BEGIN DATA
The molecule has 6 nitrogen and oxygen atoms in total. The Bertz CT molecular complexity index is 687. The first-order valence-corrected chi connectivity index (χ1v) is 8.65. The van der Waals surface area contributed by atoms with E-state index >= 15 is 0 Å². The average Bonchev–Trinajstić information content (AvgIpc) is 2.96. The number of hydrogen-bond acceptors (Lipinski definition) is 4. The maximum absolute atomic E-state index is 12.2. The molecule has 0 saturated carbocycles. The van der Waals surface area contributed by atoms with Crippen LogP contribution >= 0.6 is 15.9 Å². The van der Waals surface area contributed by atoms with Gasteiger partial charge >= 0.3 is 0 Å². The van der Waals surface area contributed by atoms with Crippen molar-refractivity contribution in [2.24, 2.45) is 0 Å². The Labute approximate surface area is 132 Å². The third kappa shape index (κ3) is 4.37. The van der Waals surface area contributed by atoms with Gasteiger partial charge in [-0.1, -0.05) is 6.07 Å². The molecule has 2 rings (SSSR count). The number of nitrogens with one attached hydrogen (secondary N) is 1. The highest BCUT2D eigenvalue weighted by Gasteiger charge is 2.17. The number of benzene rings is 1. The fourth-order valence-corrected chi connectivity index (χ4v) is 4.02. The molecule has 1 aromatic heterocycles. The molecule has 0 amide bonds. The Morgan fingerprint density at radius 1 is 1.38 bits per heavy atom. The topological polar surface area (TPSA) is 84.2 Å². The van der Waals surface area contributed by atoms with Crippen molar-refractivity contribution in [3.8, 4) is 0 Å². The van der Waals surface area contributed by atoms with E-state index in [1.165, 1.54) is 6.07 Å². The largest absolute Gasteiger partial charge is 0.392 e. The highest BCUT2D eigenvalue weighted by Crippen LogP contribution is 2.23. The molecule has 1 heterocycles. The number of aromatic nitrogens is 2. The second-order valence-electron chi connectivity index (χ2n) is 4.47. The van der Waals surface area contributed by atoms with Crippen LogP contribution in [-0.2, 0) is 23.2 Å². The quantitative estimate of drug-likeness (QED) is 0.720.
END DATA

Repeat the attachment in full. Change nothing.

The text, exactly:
The molecule has 6 nitrogen and oxygen atoms in total. The Bertz CT molecular complexity index is 687. The first-order valence-corrected chi connectivity index (χ1v) is 8.65. The van der Waals surface area contributed by atoms with E-state index >= 15 is 0 Å². The average Bonchev–Trinajstić information content (AvgIpc) is 2.96. The number of hydrogen-bond acceptors (Lipinski definition) is 4. The maximum absolute atomic E-state index is 12.2. The molecule has 0 saturated carbocycles. The van der Waals surface area contributed by atoms with Crippen LogP contribution >= 0.6 is 15.9 Å². The van der Waals surface area contributed by atoms with Gasteiger partial charge >= 0.3 is 0 Å². The van der Waals surface area contributed by atoms with Crippen molar-refractivity contribution in [2.24, 2.45) is 0 Å². The Labute approximate surface area is 132 Å². The third kappa shape index (κ3) is 4.37. The van der Waals surface area contributed by atoms with Gasteiger partial charge in [-0.1, -0.05) is 6.07 Å². The molecule has 2 rings (SSSR count). The number of nitrogens with one attached hydrogen (secondary N) is 1. The highest BCUT2D eigenvalue weighted by Gasteiger charge is 2.17. The number of benzene rings is 1. The fourth-order valence-corrected chi connectivity index (χ4v) is 4.02. The molecule has 1 aromatic heterocycles. The molecule has 0 amide bonds. The Morgan fingerprint density at radius 1 is 1.38 bits per heavy atom. The topological polar surface area (TPSA) is 84.2 Å². The van der Waals surface area contributed by atoms with Crippen molar-refractivity contribution in [3.8, 4) is 0 Å². The van der Waals surface area contributed by atoms with E-state index in [1.165, 1.54) is 6.07 Å². The largest absolute Gasteiger partial charge is 0.392 e. The highest BCUT2D eigenvalue weighted by Crippen LogP contribution is 2.23. The molecule has 1 heterocycles. The number of aromatic nitrogens is 2. The second-order valence-electron chi connectivity index (χ2n) is 4.47. The van der Waals surface area contributed by atoms with Crippen LogP contribution in [-0.2, 0) is 23.2 Å². The quantitative estimate of drug-likeness (QED) is 0.720.